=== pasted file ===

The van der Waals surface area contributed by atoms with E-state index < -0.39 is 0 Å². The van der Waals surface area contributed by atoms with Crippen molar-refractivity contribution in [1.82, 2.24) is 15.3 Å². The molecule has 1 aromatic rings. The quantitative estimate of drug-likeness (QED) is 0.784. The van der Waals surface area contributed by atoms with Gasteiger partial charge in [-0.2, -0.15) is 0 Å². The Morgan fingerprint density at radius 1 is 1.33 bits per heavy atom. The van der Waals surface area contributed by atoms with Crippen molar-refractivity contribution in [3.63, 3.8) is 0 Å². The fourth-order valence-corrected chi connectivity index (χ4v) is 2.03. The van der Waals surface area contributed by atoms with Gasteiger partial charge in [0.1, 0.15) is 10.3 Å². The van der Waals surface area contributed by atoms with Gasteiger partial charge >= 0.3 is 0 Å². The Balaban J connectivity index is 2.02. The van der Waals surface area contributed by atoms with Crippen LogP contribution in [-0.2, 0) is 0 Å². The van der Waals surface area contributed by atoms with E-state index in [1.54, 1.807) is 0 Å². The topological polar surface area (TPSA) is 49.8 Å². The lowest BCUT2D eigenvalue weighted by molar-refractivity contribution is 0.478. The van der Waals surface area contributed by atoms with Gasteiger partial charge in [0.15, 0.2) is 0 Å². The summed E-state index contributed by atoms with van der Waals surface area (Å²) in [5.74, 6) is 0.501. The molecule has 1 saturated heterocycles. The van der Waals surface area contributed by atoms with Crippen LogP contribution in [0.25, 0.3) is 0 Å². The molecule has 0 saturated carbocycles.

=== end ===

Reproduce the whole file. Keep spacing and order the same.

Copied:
The van der Waals surface area contributed by atoms with E-state index < -0.39 is 0 Å². The van der Waals surface area contributed by atoms with Crippen molar-refractivity contribution in [1.82, 2.24) is 15.3 Å². The molecule has 1 aromatic rings. The quantitative estimate of drug-likeness (QED) is 0.784. The van der Waals surface area contributed by atoms with Gasteiger partial charge in [-0.2, -0.15) is 0 Å². The Morgan fingerprint density at radius 1 is 1.33 bits per heavy atom. The van der Waals surface area contributed by atoms with Crippen molar-refractivity contribution in [3.63, 3.8) is 0 Å². The fourth-order valence-corrected chi connectivity index (χ4v) is 2.03. The van der Waals surface area contributed by atoms with Gasteiger partial charge in [0.1, 0.15) is 10.3 Å². The van der Waals surface area contributed by atoms with Gasteiger partial charge >= 0.3 is 0 Å². The Balaban J connectivity index is 2.02. The van der Waals surface area contributed by atoms with Crippen LogP contribution in [-0.2, 0) is 0 Å². The van der Waals surface area contributed by atoms with E-state index in [1.54, 1.807) is 0 Å². The topological polar surface area (TPSA) is 49.8 Å². The lowest BCUT2D eigenvalue weighted by molar-refractivity contribution is 0.478. The van der Waals surface area contributed by atoms with Gasteiger partial charge in [0.15, 0.2) is 0 Å². The summed E-state index contributed by atoms with van der Waals surface area (Å²) in [5.74, 6) is 0.501. The molecule has 1 saturated heterocycles. The van der Waals surface area contributed by atoms with Crippen LogP contribution in [0.25, 0.3) is 0 Å². The molecule has 0 saturated carbocycles.